IMO all the governments since Kennedy got assassinated haven't done anybody any favors. WE GOT HIJACKED my friend.

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    Moderator Firebirdjones's Avatar
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    Quote Originally Posted by Goat-E View Post
    IMO all the governments since Kennedy got assassinated haven't done anybody any favors. WE GOT HIJACKED my friend.
    Yep, you are right. Been going down hill since the 70's. I can always hope, so far none of them offer anything that interests me. And now it's another 4 year wait for something better, at least I hope.

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    Turgid Member Goat-E's Avatar
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    Quote Originally Posted by Firebirdjones View Post
    Yep, you are right. Been going down hill since the 70's. I can always hope, so far none of them offer anything that interests me. And now it's another 4 year wait for something better, at least I hope.
    It won't be better IMO it will be the same old BS.

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    Quote Originally Posted by Goat-E View Post
    I am from Pennsylvania originally and I thought that in the winter that humidity levels drop way low. Even down here surrounded by water the humidity levels run into the 35 to 50% range when it gets . . . cool. .
    Usually you are right. The humidity does drop low in the winter. Over the last several years we haev had some wet winters that have been plagued by many freeze- thaw cycles. Other than completely filling the tank or using a water remover is there anything that can be done to reduce the amount of water formation?
    I live next to the Maumee River in Ohio and have seen some of that fog that freezes on everything. Its not frost as it freezes looking like freezing rain. I have had the best results from the tractors by leaving no gas in the tank, they are dry in the spring.

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    Turgid Member Goat-E's Avatar
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    Quote Originally Posted by Z28_Driver View Post
    Usually you are right. The humidity does drop low in the winter. Over the last several years we haev had some wet winters that have been plagued by many freeze- thaw cycles. Other than completely filling the tank or using a water remover is there anything that can be done to reduce the amount of water formation?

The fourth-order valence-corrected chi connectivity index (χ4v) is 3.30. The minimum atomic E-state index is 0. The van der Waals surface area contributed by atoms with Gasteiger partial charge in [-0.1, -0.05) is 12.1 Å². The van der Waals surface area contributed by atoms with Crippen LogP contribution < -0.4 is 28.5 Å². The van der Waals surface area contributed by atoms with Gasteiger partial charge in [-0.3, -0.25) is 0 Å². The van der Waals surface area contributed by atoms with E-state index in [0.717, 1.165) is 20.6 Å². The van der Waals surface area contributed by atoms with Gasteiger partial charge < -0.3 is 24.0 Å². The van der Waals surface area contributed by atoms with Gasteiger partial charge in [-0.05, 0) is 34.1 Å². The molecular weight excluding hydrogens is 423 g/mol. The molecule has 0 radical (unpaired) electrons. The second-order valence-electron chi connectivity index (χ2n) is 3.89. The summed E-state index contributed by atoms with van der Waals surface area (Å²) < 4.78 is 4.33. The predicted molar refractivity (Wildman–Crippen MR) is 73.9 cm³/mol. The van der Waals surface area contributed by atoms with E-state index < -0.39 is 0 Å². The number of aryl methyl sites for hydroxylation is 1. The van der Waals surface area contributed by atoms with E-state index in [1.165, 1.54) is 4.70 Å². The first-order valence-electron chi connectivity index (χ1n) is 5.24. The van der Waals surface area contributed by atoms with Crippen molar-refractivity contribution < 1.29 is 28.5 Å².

I live next to the Maumee River in Ohio and have seen some of that fog that freezes on everything. Its not frost as it freezes looking like freezing rain. I have had the best results from the tractors by leaving no gas in the tank, they are dry in the spring.
    I explained a little further up the thread that dry gas additive is alcohol. I know this for a fact because when I was doing fleet service we used to put it in the fuel at every service. This being said I would believe that an E-10 blend would do the job but it would depend on the volume of water that is blended with the fuel. The problem with water is that it does not compress and screws up the combustion. It can also blow out head gaskets. (I know this from personal experience) Since having heard about this issue I thought that putting a desiccant bag in the filler tube might do the trick but this is just a theory. The bag would have to be of fair size and you would need one of the newer style filler tubes so that it wouldn't fall into the tank. Now let me stipulate again "THIS IS JUST A THEORY" I do not know whether or not the gasoline fumes would have a negative interaction with the desiccant material. I also know that most desiccants are made from silicone which is finely ground sand and that would be 1 step before glass and glass is used to store alcohol so . . . . If it works I better get some royalties of of the freakin Patent!
    I would think that the safest bet would be to just run the car low in the tank then in the spring throw in some dry gas and go fill up at the nearest station.
    I just had another idea. Gas caps are designed to breathe so as not to cause a vacuum so maybe covering the fill with a non breathing material might create a buffer between the fuel and the moisture. Of course there might be another point of entry as far as vacuum avoidance is concerned so it might be all for naught. Although in my personal experience I've never witnessed any but I haven't dropped every gas tank made either. I have seen some over fill drain tubes but they are usually external and in the fill well.
    That's about all I've got for now.
    Last edited by Goat-E; 08-17-2009 at 03:14 AM.